Tutorial quote: Each distribution has some specific tools to build a custom kernel from the sources. This article is about compiling a kernel on Ubuntu systems. It describes how to build a custom kernel using the latest unmodified kernel sources from www.kernel.org (vanilla kernel) so that you are independent from the kernels supplied by your distribution. It also shows how to patch the kernel sources if you need features that are not in there.
Fedora+Core

How To Compile A Kernel - The Fedora Way

Post date: November 14, 2006, 20:11 Category: System Views: 5354 Comments
Tutorial quote: Each distribution has some specific tools to build a custom kernel from the sources. This article is about compiling a kernel on Fedora systems. It describes how to build a custom kernel using the latest unmodified kernel sources from www.kernel.org (vanilla kernel) so that you are independent from the kernels supplied by your distribution. It also shows how to patch the kernel sources if you need features that are not in there.
OpenSUSE

Acetoneiso2 - A full feature rich Image/ISO tool for openSUSE

Post date: August 22, 2008, 23:08 Category: Multimedia Views: 4189 Comments
Tutorial quote: AcetoneISO2, is a feature-rich and complete software application to manage CD/DVD images. Thanks to powerful open source tools such as fuseiso, AcetoneISO2 will let You mount typical proprietary images formats of the Windows world such as ISO BIN NRG MDF IMG and is more than a simple ISO mount software.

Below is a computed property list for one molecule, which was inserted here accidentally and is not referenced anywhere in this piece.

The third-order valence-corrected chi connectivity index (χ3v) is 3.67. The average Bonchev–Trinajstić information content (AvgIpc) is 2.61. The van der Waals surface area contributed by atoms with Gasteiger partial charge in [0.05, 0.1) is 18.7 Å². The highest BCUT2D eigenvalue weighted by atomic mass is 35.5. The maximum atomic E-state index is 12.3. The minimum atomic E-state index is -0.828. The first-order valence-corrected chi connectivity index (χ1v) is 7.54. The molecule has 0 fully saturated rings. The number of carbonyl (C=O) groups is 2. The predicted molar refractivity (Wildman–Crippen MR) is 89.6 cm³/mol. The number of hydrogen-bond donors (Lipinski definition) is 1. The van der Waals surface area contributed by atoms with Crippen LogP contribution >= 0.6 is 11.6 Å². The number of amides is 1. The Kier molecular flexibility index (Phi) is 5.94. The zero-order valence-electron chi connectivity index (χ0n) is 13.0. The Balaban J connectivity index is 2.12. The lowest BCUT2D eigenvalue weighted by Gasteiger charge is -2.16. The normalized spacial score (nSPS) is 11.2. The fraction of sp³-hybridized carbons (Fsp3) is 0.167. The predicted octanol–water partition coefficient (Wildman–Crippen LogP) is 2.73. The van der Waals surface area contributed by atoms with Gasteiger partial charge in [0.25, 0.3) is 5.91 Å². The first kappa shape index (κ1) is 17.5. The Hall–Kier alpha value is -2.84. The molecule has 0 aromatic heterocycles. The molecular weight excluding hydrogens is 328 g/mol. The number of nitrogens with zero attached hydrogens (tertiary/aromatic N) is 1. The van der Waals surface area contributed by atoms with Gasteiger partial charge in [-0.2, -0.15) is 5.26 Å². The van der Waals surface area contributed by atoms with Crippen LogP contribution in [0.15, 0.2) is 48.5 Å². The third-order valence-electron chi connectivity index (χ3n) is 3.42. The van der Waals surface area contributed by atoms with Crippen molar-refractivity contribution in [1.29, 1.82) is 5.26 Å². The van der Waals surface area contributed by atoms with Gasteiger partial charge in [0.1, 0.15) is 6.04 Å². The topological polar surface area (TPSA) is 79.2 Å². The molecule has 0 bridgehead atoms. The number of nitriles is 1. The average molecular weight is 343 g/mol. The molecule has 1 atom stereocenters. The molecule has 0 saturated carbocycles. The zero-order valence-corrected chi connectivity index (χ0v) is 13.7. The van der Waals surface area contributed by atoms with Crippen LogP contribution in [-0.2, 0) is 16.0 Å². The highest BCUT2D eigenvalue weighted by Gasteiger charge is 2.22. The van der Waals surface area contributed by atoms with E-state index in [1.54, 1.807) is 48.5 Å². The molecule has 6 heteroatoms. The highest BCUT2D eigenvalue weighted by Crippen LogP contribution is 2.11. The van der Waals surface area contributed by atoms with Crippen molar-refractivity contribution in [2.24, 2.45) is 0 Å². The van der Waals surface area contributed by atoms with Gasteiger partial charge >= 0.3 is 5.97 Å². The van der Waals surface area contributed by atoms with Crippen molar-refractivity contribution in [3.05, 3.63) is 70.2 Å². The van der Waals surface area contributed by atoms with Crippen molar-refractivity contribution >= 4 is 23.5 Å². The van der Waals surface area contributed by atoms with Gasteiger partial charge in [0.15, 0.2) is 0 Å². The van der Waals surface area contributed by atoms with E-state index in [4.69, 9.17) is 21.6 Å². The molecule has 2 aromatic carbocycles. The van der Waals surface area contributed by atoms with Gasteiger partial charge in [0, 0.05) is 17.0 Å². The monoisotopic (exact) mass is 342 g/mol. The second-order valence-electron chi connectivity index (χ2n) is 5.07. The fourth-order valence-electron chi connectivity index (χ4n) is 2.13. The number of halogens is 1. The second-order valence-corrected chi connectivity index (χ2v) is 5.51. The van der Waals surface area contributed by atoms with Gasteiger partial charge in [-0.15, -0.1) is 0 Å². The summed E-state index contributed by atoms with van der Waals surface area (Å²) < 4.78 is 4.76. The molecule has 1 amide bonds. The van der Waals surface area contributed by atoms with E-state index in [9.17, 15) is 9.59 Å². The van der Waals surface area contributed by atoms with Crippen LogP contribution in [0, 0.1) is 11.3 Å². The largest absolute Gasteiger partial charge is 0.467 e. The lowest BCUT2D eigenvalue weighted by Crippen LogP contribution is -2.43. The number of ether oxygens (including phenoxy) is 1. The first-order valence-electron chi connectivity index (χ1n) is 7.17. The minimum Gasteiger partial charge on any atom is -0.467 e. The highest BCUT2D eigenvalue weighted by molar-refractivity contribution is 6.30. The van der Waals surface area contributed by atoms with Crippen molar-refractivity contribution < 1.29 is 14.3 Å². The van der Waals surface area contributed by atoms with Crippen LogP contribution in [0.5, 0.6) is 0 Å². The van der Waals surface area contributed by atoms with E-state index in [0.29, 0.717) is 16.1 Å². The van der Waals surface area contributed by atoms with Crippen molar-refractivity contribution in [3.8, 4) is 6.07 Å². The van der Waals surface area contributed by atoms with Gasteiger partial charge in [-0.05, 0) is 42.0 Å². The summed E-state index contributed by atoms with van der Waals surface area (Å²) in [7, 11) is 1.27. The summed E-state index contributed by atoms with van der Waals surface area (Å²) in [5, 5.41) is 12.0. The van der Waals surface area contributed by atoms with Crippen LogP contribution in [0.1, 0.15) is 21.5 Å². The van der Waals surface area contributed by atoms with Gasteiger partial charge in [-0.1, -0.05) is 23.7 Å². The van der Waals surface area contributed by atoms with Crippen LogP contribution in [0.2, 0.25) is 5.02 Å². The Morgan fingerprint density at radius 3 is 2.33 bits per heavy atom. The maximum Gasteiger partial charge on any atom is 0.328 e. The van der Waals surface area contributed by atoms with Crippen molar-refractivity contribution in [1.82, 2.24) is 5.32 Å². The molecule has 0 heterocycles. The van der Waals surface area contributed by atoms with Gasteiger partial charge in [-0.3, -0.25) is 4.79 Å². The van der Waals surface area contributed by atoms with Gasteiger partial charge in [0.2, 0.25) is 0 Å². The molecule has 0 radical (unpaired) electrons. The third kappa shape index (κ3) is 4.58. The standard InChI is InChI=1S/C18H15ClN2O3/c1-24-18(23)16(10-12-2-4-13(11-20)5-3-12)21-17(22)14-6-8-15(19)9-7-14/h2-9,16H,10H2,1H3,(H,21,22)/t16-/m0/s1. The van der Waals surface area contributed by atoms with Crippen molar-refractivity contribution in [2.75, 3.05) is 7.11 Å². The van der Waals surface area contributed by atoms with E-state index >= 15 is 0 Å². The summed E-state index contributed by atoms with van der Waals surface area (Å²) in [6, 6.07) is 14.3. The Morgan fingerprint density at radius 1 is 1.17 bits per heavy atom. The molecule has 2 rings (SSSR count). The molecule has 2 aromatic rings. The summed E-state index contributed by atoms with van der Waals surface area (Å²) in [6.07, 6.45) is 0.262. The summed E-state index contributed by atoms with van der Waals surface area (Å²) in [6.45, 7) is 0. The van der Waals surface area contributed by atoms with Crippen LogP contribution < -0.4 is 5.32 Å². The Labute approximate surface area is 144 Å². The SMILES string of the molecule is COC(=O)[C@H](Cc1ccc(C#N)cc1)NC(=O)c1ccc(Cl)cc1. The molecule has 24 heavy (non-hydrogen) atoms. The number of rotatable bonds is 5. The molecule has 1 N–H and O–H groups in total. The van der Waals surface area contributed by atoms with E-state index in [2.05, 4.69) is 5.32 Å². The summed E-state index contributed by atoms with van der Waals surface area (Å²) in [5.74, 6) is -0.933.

Linux

Setting the Clock on Linux

Post date: April 12, 2005, 17:04 Category: System Views: 2930 Comments
Tutorial quote: There are 3 protocols dealing with time: NTP (port 123), Time (port 37), and Daytime (port 13). If you're connecting to the Internet periodically, then synchronizing your clock when you dial up or from crontab is good enough. This applies also to most Linux machines at home or at work, even if they are connected all the time. Here is a short tutorial on how to set your clock using these 3 protocols.
SuSe

Xgl on SUSE 10.1 for Gnome and KDE with NVidia Graphics Cards